“Now, hold on just a cotton pickin’ minute,” I almost said on the sidelines to my friend, the parent of another of our players. We were shocked at first. Then, as our score and the barrage of character insults piled up, we couldn’t take it anymore. We both stared at the parent. Really? Our glares spoke volumes. She still wouldn’t shut up. “We can hear you,” my friend said, evenly but with malice.
“Oh, yeah? Good: you heard me. Your players can’t win fairly so they have to hurt our kids. And you’re not my mother, so you can’t tell me what not to say.” My friend and I looked at each other incredulously. Before she could stop herself, my friend countered, “Well, your own mother obviously didn’t do such a good job of teaching you how to behave.” Two generations of mothers were involved now, albeit one virtually, and it was getting nasty.
My blood was boiling. Our children could hear us, I was sure. (They could have if they listened, but turns out, they were too focused on the game, I learned later from Little.) But at the time, I felt certain that some rabid sports parent was doing irreparable damage to my kid’s team’s reputation.
As we were preparing for our own battle, which I hoped would be short and only verbal, my friend, Ed*, the town league president for the opposing town, walked over. I made a huge show of greeting him loudly by name and he stood next to us. “Good game,” he said. “Lots different from last year, huh?” I forced a laugh to be congenial: “Yeah, you guys slaughtered us last year.” Then, pulling him aside, I nodded to the woman on the sidelines. “Who the hell is that?”
“Oh,” he said. “That’s Linda. She’s Connor’s mom.*Not their real names. Because, duh. It’s the last game of the season for him. He’s an eighth grader, and the high school team already has a goalie for next year. It’s a tough way to end the season.”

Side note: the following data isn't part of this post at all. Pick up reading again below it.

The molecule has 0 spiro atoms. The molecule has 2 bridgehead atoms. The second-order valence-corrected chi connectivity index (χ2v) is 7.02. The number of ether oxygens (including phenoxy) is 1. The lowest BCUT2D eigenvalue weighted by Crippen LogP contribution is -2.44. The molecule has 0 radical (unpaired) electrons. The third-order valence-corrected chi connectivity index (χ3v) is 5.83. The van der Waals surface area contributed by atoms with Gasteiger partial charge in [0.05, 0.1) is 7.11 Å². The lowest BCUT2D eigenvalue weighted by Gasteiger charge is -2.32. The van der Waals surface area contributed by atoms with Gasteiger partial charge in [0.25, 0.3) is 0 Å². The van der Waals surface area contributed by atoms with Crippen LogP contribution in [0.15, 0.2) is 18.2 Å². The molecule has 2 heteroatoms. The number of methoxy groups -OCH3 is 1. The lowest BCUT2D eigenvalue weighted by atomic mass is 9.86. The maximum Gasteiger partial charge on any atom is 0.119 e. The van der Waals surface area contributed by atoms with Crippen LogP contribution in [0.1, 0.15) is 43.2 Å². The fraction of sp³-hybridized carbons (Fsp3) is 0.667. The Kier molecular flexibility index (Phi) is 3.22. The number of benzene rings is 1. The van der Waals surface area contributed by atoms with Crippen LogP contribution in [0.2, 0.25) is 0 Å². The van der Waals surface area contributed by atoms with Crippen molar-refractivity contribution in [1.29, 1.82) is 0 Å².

“I’ll say,” I muttered.
One of the things I like about Ed is his inability to get riled up easily, although sometimes, when it doesn’t serve my purposes, it’s downright annoying. He shrugged. “She’s the goalie’s mother. She’s having a tough game, too.”
Of course. She was one of my people. And I didn’t recognize her through all of her bluster, her put-on toughness. To their credit, her son’s team wasn’t outwardly blaming her son for the goals he let in, but I could tell by the way he held himself, standing less tall as the game went on, that he felt responsible for the loss. And she couldn’t make him feel any other way about it. Losing is an important way that character can be built, and as parents, we know this, but it doesn’t make it any easier to watch.
The last seconds of the game elapsed, and we won by a landslide. I saw Linda * wipe her eyes with the end of her sweatshirt and decided to approach her.
“Your son did a great job in net today. I wanted to tell you that before we left.”
Her tears flowed freely. It seemed that, instantly, they washed away all of the anger that she had expressed only minutes before. “It’s his last game on this team and he probably won’t play next year because he’ll only be a freshman. He loves playing,” she started to explain. I just reached out and gave her a hug.
“Good game,” I said again, my own vision clearer.